Much has been said about President Muhammadu Buhari’s health since he assumed office. Currently however, the hubbub has grown louder and more vociferous. It all began in May last year when the President cancelled a two-day visit to Lagos to inaugurate projects in the state but was represented by Vice-President Yemi Osinbajo after citing an ear infection. The following month, he travelled to the UK to seek medical attention.
A few weeks ago, following what was described as a routine medical check-up in the UK, issues of his health came to the fore once again. Irking many, the Presidency did not give any further details on the President’s health condition nor the expected date of his return. This led to the many speculations and rumours about his health status that were abound in the media.
Some have maintained that he is incapacitated; hence he is no longer fit to perform his duties as President. Some even went as far as spreading malicious rumours of his demise, circulating divisive obituary pictures of Mr President on social media. When in the course of his stay in the UK, he asked parliament to extend his leave, elicited deepening suspicion among many Nigerians that his health was worse than his aides were letting on.
Amidst increasing rumours over the state of health of Mr President since he announced his decision to embark on this UK trip, the Presidency has had to release photographs of the President in order to allay fears of Nigerians. When the rumour that he had passed on began making rounds in the media, the Presidency released some pictures of the President watching Femi Adesina, presidential spokesman, as a guest on Channels TV. Adorning a black kaftan, a black cap and relaxing on a couch in a sitting room, Mr. President looked hale and hearty.
Other photographs of Mr. President have since surfaced and since been released to the media; assuring Nigerians that that he is not incapacitated and alive. Pictures of himself and the first lady, pictures of himself and Ogun State Governor, Ibikunle Amosun and more recently, pictures of himself and the leaders of parliament have since allayed fears of his health for discerning Nigerians. However, such evidence that he is alive and well has not been enough for the mischief makers, naysayers and the rumor mongers.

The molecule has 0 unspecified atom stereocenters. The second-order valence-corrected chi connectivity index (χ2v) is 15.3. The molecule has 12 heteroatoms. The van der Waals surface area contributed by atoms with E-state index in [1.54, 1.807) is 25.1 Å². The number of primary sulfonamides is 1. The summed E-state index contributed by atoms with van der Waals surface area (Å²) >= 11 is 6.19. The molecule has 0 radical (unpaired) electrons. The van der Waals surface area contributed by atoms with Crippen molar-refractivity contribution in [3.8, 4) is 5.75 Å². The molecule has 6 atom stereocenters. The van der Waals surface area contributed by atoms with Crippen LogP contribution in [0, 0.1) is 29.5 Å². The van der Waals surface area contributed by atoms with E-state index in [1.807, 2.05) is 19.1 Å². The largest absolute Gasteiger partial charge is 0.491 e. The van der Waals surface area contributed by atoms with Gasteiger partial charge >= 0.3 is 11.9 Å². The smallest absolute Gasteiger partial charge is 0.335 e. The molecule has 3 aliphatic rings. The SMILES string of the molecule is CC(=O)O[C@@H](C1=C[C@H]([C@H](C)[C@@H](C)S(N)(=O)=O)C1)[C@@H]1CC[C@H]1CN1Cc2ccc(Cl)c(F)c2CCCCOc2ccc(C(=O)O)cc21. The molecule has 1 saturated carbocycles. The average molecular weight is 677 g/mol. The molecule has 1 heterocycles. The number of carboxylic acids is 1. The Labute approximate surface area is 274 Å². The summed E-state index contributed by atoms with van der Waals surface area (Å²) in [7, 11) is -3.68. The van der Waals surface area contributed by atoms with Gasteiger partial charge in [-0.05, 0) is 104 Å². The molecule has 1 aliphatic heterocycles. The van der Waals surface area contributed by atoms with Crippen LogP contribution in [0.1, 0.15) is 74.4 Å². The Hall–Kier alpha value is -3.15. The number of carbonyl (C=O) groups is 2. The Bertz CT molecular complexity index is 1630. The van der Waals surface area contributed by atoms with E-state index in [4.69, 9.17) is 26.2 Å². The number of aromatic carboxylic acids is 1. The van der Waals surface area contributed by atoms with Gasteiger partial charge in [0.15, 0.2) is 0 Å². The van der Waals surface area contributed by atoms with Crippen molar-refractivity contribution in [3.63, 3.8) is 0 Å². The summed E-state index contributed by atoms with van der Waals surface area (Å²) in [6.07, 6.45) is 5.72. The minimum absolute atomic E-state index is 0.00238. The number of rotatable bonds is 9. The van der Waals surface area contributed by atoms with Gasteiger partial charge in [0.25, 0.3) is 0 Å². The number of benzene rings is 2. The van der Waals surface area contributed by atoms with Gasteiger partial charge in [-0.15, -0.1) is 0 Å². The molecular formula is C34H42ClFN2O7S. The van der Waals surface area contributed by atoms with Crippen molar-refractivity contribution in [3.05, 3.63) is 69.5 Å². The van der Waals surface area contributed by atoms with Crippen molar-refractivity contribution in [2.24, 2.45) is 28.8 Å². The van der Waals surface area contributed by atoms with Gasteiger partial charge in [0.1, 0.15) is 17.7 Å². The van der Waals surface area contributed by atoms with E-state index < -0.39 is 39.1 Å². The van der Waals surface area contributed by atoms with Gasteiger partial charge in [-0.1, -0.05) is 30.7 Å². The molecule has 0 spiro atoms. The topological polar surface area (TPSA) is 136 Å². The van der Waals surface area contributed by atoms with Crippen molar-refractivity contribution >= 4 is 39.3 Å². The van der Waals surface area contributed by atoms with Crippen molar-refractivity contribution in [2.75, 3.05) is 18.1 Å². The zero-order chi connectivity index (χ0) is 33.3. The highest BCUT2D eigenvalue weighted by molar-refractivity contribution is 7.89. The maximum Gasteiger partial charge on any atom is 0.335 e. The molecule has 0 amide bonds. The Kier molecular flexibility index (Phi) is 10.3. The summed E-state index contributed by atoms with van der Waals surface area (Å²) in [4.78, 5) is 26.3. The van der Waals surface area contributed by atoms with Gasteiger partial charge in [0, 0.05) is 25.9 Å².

Personally, I do not understand why all the fuss about the President’s health is all about. Mr. President is a public servant. And as a public servant in the public service, by law he is entitled to an annual and medical leave within the duration of his service/tenure. Under the public service rules, he followed official channels when he wrote to parliament informing of his desire to extend his leave in order to complete and receive the results of a series of tests recommended by his doctors.
I understand with many Nigerians over their fears of Mr. President’s health which is not unconnected to the death of Umaru Yar’Adua while in office and the imbroglio of the time. It would be recalled that Mr. President’s predecessor, Goodluck Jonathan, was sworn in after the death in 2010 of Yar’Adua. His illness created a power vacuum that was filled by Jonathan, his Vice President, after months of political infighting.
Nonetheless, what we should be doing as a nation and as a people is to pray for Mr. President’s quick recovery in order to resume his duties at the helm of affairs. Ailments are a general occurrence among us humans and everyone is susceptible to it. Kings, queens, monarchs and even Presidents are not exempted from this natural occurrence. In everyone’s lifetime, young and old, we would have to succumb to one ailment or the other and seek or take medical treatment for it.